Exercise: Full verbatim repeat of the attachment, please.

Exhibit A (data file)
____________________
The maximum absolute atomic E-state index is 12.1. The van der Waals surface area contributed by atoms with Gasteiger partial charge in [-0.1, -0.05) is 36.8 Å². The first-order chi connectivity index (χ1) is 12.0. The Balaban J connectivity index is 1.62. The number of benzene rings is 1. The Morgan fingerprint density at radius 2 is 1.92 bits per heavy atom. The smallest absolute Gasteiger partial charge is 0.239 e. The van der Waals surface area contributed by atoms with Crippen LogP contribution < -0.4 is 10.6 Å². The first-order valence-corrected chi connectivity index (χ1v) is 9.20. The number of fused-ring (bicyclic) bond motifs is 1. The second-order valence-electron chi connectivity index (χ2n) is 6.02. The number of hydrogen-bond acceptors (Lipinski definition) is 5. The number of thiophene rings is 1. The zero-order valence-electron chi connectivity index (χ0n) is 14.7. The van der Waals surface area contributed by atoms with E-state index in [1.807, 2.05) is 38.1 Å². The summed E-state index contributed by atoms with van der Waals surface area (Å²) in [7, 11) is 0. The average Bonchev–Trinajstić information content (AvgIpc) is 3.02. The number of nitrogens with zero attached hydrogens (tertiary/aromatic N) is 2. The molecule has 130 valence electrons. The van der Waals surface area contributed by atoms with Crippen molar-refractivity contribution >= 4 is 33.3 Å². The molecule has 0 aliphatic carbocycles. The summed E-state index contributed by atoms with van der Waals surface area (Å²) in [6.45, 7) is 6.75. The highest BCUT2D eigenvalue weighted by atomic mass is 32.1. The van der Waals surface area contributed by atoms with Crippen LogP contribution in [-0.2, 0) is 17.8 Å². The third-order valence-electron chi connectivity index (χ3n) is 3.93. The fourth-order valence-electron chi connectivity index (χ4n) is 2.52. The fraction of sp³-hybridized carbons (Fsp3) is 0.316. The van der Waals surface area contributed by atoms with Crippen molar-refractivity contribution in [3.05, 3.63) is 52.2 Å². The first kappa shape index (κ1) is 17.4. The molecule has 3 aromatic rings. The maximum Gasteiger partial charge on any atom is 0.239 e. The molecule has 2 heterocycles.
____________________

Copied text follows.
The maximum absolute atomic E-state index is 12.1. The van der Waals surface area contributed by atoms with Gasteiger partial charge in [-0.1, -0.05) is 36.8 Å². The first-order chi connectivity index (χ1) is 12.0. The Balaban J connectivity index is 1.62. The number of benzene rings is 1. The Morgan fingerprint density at radius 2 is 1.92 bits per heavy atom. The smallest absolute Gasteiger partial charge is 0.239 e. The van der Waals surface area contributed by atoms with Crippen LogP contribution < -0.4 is 10.6 Å². The first-order valence-corrected chi connectivity index (χ1v) is 9.20. The number of fused-ring (bicyclic) bond motifs is 1. The second-order valence-electron chi connectivity index (χ2n) is 6.02. The number of hydrogen-bond acceptors (Lipinski definition) is 5. The number of thiophene rings is 1. The zero-order valence-electron chi connectivity index (χ0n) is 14.7. The van der Waals surface area contributed by atoms with E-state index in [1.807, 2.05) is 38.1 Å². The summed E-state index contributed by atoms with van der Waals surface area (Å²) in [7, 11) is 0. The average Bonchev–Trinajstić information content (AvgIpc) is 3.02. The number of nitrogens with zero attached hydrogens (tertiary/aromatic N) is 2. The molecule has 130 valence electrons. The van der Waals surface area contributed by atoms with Crippen molar-refractivity contribution >= 4 is 33.3 Å². The molecule has 0 aliphatic carbocycles. The summed E-state index contributed by atoms with van der Waals surface area (Å²) in [6.45, 7) is 6.75. The highest BCUT2D eigenvalue weighted by atomic mass is 32.1. The van der Waals surface area contributed by atoms with Crippen LogP contribution in [-0.2, 0) is 17.8 Å². The third-order valence-electron chi connectivity index (χ3n) is 3.93. The fourth-order valence-electron chi connectivity index (χ4n) is 2.52. The fraction of sp³-hybridized carbons (Fsp3) is 0.316. The van der Waals surface area contributed by atoms with Crippen molar-refractivity contribution in [3.05, 3.63) is 52.2 Å². The first kappa shape index (κ1) is 17.4. The molecule has 3 aromatic rings. The maximum Gasteiger partial charge on any atom is 0.239 e. The molecule has 2 heterocycles.